In class when we're studying enzymes like amylase or protease it only works well when you're using it to break down compounds like polysaccharides. I'm just curious but why is it not possible for enzymes to work efficiently in a reverse reaction? I mean a formula like

$\ce{amino\ acid + amino\ acid + energy<=>H2O + protein}$

does imply that our reaction can go both ways , right? But why is it that the enzyme favors the catabolic reaction?

  • $\begingroup$ An enzyme does a specific task. Sometimes there is one that does the opposite task. For example, for the protease that cleaves a protein at a specific site, there is the ribosomal complex that builds proteins amino acid by amino acid. Enzymes are generally too reaction-specific to perform both forward and reverse reactions. $\endgroup$
    – MattDMo
    Sep 19, 2015 at 3:20
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    $\begingroup$ @MattDMo - But enzymes merely enhance the speed in which equilibrium is reached? the fact that the reaction keeps on going is because of the fact that the product is being taken away, or because substrates continue to being added (I hope that last part is proper English but you'll likely get my point :-). $\endgroup$
    – AliceD
    Sep 19, 2015 at 3:57
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    $\begingroup$ Enzymes only alter the rate of a reaction, not the equilibrium. Since Keq=kf/kr and Keq is constant, an increase in forward rate (kf) requires a corresponding increase in the reverse rate (kr). Therefore, enzymes do catalyze the reverse reaction. $\endgroup$
    – canadianer
    Sep 19, 2015 at 4:05

1 Answer 1


Reactions have their set equilibrium constants, which are determined by the free energy of the reactants involved, and this cannot be changed by catalysts, including enzymes. Let's look at your example of peptide bond formation between two amino acids A and B,

A + B + energy $\leftrightharpoons$ H$_2$O + AB

This reaction might proceed in both directions; the rates of forward and reverse reactions depend on the free energy of A,B and the dipeptide AB, as well as how much "energy" we are talking about in the left-hand side. Let's ignore the energy term to start with, and just consider

A + B $\leftrightharpoons$ H$_2$O + AB

As it turns out, this reaction is not favorable: the $ \Delta G$ is about 10 kJ / mol (it depends a bit on which amino acids we're talking about). So this reaction goes in the reverse direction; dipeptides actually spontaneously decompose in water. But the rate of this reaction is very slow, because the peptide bond is quite stable. We say that there is an "energy barrier" between the substrates and products. Catalysts, including enzymes, lower this barrier, which increases the rate of reaction in both directions. It is physically impossible for enzymes to change the equilibrium by catalysis alone. There are plenty of enzymes that catalyze the above reaction, causing peptides to break down rapidly (peptidases, for example trypsin).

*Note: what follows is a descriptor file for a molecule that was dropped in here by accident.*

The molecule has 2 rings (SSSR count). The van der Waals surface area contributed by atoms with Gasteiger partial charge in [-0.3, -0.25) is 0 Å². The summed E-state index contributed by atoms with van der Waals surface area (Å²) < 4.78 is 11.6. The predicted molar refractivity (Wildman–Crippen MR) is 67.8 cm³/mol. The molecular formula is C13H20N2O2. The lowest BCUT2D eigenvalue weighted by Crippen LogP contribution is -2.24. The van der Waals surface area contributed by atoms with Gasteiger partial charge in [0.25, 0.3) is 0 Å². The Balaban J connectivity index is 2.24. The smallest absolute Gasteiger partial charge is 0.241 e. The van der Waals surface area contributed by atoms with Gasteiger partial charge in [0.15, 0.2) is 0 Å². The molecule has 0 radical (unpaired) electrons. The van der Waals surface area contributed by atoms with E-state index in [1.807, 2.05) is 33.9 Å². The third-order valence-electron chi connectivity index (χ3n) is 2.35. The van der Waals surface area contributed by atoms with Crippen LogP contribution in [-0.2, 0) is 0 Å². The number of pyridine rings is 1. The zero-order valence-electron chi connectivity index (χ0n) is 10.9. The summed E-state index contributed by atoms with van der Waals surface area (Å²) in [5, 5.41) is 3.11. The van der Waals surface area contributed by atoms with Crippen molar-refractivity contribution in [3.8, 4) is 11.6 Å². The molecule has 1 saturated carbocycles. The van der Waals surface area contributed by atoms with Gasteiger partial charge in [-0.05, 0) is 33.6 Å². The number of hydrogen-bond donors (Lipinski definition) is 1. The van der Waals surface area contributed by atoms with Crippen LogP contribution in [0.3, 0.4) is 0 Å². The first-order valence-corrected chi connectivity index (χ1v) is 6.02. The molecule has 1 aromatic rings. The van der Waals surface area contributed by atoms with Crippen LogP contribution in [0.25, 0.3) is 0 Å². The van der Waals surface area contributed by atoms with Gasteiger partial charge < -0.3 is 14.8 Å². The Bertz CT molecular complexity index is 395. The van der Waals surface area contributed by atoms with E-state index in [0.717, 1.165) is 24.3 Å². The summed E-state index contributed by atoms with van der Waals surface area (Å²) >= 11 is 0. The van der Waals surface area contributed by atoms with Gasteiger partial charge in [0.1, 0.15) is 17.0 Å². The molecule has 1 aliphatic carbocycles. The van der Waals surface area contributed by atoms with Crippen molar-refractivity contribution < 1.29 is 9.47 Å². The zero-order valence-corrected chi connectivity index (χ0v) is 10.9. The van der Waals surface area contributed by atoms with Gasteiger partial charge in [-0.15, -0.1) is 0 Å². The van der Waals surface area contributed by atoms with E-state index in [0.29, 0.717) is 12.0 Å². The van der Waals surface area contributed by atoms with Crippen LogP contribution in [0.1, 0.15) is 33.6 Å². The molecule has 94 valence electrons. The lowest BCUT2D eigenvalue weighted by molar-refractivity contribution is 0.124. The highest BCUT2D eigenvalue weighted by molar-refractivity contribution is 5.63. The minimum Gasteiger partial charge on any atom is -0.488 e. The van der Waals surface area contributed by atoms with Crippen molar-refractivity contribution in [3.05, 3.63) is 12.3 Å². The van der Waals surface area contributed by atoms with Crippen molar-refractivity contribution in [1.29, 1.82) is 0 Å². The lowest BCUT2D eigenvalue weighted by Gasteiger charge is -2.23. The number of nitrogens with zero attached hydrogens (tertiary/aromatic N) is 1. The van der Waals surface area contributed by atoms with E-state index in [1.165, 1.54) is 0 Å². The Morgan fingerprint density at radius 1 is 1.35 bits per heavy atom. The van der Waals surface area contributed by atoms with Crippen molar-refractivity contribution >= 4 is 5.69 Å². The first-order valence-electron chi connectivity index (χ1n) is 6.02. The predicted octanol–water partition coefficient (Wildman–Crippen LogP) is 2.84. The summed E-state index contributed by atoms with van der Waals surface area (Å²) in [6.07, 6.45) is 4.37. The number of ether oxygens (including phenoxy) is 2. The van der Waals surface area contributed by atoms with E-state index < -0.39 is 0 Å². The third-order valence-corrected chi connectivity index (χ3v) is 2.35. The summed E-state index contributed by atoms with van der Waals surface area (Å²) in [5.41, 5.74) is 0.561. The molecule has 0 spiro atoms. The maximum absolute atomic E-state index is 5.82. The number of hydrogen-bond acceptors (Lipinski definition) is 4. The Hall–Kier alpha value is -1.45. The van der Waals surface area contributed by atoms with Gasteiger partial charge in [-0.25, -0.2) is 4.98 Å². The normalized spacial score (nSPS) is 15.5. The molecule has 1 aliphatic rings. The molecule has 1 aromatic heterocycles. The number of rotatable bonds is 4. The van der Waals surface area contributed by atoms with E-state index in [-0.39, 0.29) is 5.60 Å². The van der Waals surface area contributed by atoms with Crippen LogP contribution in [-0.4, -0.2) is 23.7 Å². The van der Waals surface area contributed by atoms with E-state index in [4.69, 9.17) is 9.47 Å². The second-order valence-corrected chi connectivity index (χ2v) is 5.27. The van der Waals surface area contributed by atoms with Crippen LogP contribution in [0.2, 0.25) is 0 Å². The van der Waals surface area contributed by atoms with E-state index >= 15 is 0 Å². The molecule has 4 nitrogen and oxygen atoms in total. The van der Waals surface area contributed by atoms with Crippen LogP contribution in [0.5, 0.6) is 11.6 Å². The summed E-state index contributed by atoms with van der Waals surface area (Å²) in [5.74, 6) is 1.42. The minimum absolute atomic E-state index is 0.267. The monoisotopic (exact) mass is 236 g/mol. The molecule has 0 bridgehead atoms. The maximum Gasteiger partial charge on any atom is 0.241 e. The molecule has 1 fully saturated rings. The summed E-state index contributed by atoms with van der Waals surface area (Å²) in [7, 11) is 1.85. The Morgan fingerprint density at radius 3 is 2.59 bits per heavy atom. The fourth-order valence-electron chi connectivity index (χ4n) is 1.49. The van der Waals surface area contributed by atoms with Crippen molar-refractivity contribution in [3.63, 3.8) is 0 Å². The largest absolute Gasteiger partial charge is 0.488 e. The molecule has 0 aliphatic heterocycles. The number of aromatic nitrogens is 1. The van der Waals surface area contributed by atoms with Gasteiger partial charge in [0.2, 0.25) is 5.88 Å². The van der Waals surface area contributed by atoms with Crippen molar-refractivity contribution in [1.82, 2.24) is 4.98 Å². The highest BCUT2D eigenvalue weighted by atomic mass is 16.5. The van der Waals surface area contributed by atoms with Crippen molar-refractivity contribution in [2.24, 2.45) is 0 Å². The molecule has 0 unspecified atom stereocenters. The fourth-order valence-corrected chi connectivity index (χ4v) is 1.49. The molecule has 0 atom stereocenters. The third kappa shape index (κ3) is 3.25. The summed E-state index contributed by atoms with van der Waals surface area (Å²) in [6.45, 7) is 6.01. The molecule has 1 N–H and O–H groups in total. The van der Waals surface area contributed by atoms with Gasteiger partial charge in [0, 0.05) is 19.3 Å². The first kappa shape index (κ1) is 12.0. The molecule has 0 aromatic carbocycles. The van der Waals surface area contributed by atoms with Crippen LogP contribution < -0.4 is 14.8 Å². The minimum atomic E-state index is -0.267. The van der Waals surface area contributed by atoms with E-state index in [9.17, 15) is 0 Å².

But enzymes don't just provide catalysis: an important role of enzymes is to couple two (or more) reactions together, so that a favorable one can drive an unfavorable one. This is how we obtain the "energy" term in the first reaction. The most common mechanism is to couple the unfavorable reaction to ATP hydrolysis,

ATP + H$_2$O $\leftrightharpoons$ ADP + P$_i$

which itself is highly favorable ($\Delta G$ around 40-50 kJ / mol). The coupled reaction is then

A + B + ATP + $\leftrightharpoons$ AB + ADP + P$_i$

which is now both favorable (due to ATP) and fast (due to catalysis). This is pretty much what ribosomes do (well, the actual mechanism is much more complex, but the principle is the same).

So, catalysts cannot change the equilibrium of a given reaction, but enzymes can couple reactions together to come up with something that is favorable. This is a central theme in biochemistry, allowing cells to drive reactions in the desired direction; but there is always a "price" to pay, often in the currency of ATP.


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